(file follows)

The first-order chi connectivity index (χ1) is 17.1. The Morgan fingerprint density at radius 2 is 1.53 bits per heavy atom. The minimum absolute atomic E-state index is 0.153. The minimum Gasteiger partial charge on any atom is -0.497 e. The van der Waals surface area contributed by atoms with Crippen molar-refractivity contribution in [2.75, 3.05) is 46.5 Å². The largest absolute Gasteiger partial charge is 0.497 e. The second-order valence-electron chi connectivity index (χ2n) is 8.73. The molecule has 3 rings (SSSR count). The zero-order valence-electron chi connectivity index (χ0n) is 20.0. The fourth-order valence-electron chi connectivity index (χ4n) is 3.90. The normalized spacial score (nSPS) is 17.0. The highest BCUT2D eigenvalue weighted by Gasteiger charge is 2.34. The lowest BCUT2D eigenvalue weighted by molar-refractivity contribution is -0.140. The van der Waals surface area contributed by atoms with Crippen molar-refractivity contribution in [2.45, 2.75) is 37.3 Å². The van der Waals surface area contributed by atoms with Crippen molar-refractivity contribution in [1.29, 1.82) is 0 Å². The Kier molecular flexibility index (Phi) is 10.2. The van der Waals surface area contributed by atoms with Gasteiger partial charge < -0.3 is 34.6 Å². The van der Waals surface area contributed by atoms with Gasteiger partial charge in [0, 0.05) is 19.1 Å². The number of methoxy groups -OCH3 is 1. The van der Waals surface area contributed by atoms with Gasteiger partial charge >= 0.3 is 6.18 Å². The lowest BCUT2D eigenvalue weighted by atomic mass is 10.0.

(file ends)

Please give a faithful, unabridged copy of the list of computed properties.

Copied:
The first-order chi connectivity index (χ1) is 17.1. The Morgan fingerprint density at radius 2 is 1.53 bits per heavy atom. The minimum absolute atomic E-state index is 0.153. The minimum Gasteiger partial charge on any atom is -0.497 e. The van der Waals surface area contributed by atoms with Crippen molar-refractivity contribution in [2.75, 3.05) is 46.5 Å². The largest absolute Gasteiger partial charge is 0.497 e. The second-order valence-electron chi connectivity index (χ2n) is 8.73. The molecule has 3 rings (SSSR count). The zero-order valence-electron chi connectivity index (χ0n) is 20.0. The fourth-order valence-electron chi connectivity index (χ4n) is 3.90. The normalized spacial score (nSPS) is 17.0. The highest BCUT2D eigenvalue weighted by Gasteiger charge is 2.34. The lowest BCUT2D eigenvalue weighted by molar-refractivity contribution is -0.140. The van der Waals surface area contributed by atoms with Crippen molar-refractivity contribution in [2.45, 2.75) is 37.3 Å². The van der Waals surface area contributed by atoms with Crippen molar-refractivity contribution in [1.29, 1.82) is 0 Å². The Kier molecular flexibility index (Phi) is 10.2. The van der Waals surface area contributed by atoms with Gasteiger partial charge < -0.3 is 34.6 Å². The van der Waals surface area contributed by atoms with Gasteiger partial charge in [0, 0.05) is 19.1 Å². The number of methoxy groups -OCH3 is 1. The van der Waals surface area contributed by atoms with Gasteiger partial charge >= 0.3 is 6.18 Å². The lowest BCUT2D eigenvalue weighted by atomic mass is 10.0.